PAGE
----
Rest in peace.
* The Springbox Top 40 was the South African equivalent of Top of the Pops (UK) or Countdown (Aus)
0 thoughts on “On David Bowie and the non-love of music”
Although I am having a different experience to you regarding David Bowie, I know exactly what you mean about popular culture and feeling disconnected from the world. I feel the same way about blockbuster movies. When everyone around me is going Star Wars crazy – AGAIN! – I feel like a freak. The more popular the movie the more detached I feel and it is a strange feeling.
I think the David Bowie thing depends very much on where you were and what you were doing in the early seventies. He came into our young and impressionable lives at a time when the greyness of London and the economy was very depressing. For many of us, his music provided a much welcome and colourful soundtrack to significant events in our lives. For me Jean Jeanie is inextricably linked to my first love which turned out to be a massive influence in my life to this day.
The grief we are all feeling, I believe, is to do with being confronted with our own mortality. If David Bowie can leave then those of us of a certain age are getting closer to the edge! It is possibly quite a selfish thing. I do think it’s all a psychological dynamic – I have been feeling like a friend has died and I am quite a cynical person when it comes to celebrities.
Lemmy from Motörhead also died recently and I felt like you do about DB. I was mildly sad but had no emotional attachment to his music even though I love it. So there was no grief trigger for me with him.
I enjoyed your post – it’s interesting to hear another person’s experience of the same event. If you were not as emotionally invested in his music/image as some people were, then why would you feel grief? I also think age is a critical factor – I am days away from 60 and it seems to have hit all my old school friends the same way – he was a massive part of our misspent youth! We grew and changed with him as he grew. He has never been out of our lives. We matured and so did he. And now he has gone.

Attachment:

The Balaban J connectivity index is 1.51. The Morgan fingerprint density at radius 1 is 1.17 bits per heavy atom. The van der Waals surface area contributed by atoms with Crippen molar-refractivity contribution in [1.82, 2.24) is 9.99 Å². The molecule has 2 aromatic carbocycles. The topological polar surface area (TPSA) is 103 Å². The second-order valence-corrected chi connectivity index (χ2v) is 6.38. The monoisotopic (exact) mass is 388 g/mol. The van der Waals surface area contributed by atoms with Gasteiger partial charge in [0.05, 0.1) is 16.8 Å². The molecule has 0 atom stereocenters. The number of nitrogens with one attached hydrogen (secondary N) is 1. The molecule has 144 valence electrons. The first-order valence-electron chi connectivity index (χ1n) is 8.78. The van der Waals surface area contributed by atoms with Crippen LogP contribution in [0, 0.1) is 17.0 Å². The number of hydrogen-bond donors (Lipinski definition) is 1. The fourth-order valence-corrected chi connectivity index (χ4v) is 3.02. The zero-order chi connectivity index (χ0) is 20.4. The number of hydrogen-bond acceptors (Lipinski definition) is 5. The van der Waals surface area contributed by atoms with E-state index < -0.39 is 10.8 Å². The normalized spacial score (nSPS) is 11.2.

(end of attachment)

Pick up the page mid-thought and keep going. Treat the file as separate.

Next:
If this is too long Sarah, I will not be offended if you don’t allow it 🙂
Hi there Gilly. Perhaps this is an examination of what moves us, what motivates us and what causes us to mourn. I can see how David Bowie affected so many people when you explain it like that. My parents emigrated to South Africa from the UK in the 70s, when I was 8, so I missed the DB frenzy though of course I was very aware of him. I can understand how people 10 years and older than I am, who grew up on his music will get an acute sense of their own mortality. Like you with mainstream movies, I am with music. I am not mainstream at all. I do feel sad when people (celebrities) pass, but perhaps of the loss I have experienced in my own life, I tend to accept that our time has to come some time, although if I am honest, I panic when I think of my own ending. I feel like it is a race to achieve some things before that day finally comes. At least David Bowie led a full life filled with electric creativity, right up until the end since I have watched his latest videos and am listening to his latest album, both of which are impressive. That is a good example, I think, of a life constantly lived to the beat of his own drum and to those of us who might not have done that quite as well. Ah, I could go on forever examining and reflecting. Thanks again, for commenting xx